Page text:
Ever wondered why Data Migration Projects are notorious for budget and schedule overruns?
“Andy’s major client required the availability of a large number of inventory at key points in the production process. Initially everything seemed to be pretty much in place until inaccurate data from the legacy system resulted in inventory accounting issues and an unexpected discovery that a number of data transformation rules were left untouched due to lack of business ownership.”
On the surface, data migration appears to be easier. It’s perceived simplicity often leads many project managers to view it as a part of a larger underlying project and thus scheduling data migration near the end of the project rather than the beginning. Therefore, leaving the migration analysis to last and not being fully able to understand its implications, often leads to fatal failures.
Approx. 70% to 90% of data migration projects fail to meet expectations due to budget or time over-runs
While the statistic represents a bleak picture of wasted efforts, industry analysts estimate that at any given time, two-thirds of Fortune 1000 companies are engaged in some form of data migration.
Whether you’re pursuing one-off ‘Big Bang Migration’ or ‘Trickle Migration’ by way of replacing your CMS, or transitioning to a new website or even overhauling an existing information architecture, the following best practices listed below enable you to give data migration the attention they deserve and deliver a competitive advantage.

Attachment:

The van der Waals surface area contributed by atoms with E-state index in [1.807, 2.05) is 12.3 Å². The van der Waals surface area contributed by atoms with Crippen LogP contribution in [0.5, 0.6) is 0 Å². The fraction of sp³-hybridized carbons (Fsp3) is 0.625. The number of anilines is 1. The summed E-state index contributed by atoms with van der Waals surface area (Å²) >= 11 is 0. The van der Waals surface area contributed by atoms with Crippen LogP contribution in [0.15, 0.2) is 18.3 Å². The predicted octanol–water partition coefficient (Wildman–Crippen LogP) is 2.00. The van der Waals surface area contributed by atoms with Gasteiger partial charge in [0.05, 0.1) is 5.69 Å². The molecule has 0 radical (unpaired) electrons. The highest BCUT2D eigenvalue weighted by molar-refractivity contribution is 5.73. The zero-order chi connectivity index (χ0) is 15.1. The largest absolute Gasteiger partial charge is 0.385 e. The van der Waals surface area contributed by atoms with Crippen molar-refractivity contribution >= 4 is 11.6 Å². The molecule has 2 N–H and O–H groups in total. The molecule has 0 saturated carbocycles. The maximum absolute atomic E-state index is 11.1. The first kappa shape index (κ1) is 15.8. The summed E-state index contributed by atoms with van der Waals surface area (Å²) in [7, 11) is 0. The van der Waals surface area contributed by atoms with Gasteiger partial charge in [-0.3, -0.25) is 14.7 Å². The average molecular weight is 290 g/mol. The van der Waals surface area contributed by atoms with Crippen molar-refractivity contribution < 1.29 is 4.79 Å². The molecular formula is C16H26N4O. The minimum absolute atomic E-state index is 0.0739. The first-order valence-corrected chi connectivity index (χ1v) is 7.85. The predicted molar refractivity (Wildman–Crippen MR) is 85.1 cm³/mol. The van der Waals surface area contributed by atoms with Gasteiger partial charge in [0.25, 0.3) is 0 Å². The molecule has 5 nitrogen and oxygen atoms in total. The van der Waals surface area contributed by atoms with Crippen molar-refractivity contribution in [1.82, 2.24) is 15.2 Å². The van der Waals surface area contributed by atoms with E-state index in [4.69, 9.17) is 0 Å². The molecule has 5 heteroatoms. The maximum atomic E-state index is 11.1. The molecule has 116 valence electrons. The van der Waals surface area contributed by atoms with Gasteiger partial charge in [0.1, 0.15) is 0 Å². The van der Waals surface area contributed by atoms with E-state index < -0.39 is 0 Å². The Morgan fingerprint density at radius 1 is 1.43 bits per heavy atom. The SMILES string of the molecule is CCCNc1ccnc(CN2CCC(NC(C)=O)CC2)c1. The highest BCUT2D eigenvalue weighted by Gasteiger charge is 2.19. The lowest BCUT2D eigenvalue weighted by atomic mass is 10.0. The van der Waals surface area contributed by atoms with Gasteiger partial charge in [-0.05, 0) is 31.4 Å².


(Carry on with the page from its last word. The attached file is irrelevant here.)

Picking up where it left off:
The complex cumbersome process of data migration requires great effort, significant planning and resources to ensure a smooth and seamless transition. Successful data migration demands that you make sure you’re validating and testing throughout. So how do you make it happen? Following these 9 best practices across the data migration phases (design, extraction, cleansing, load, verification) will enable you to complete your data migration project on-time, within scope and on-budget.
How complex is the data? Data migration project will always have unforeseen issues. The difference between success and failure lies in how effectively your chosen approach can respond to those unknown issues.
Examine and evaluate the various forms of organizational data, examine what data you are migrating, where it resides, where and how are they stored and the form it will need to take when it arrives at the destination. These together determine the direction and consecutive migration and integration process.
Once you’ve evaluated the complexity of your data, it is advisable to have a comprehensive set of data standards in place. Establishing data standards allows you to identify problem areas early on, thus making sure that you’re not faced with multiple unexpected issues at the final stage. Moreover, since data is an entity that is continuously changing with time, establishing a set of rules and standards is helpful to develop, define and recommend definitions across the organization to support data consolidation, thus ensuring more successful use of data in the future.
Defining business rules that will apply to your migration ensure compliance and compatibility with present data migration project and future policy requirement and regulations. Not only must they be compatible with different validation and business rules, they enable you to move data in a systematic way by enforcing data migration policies.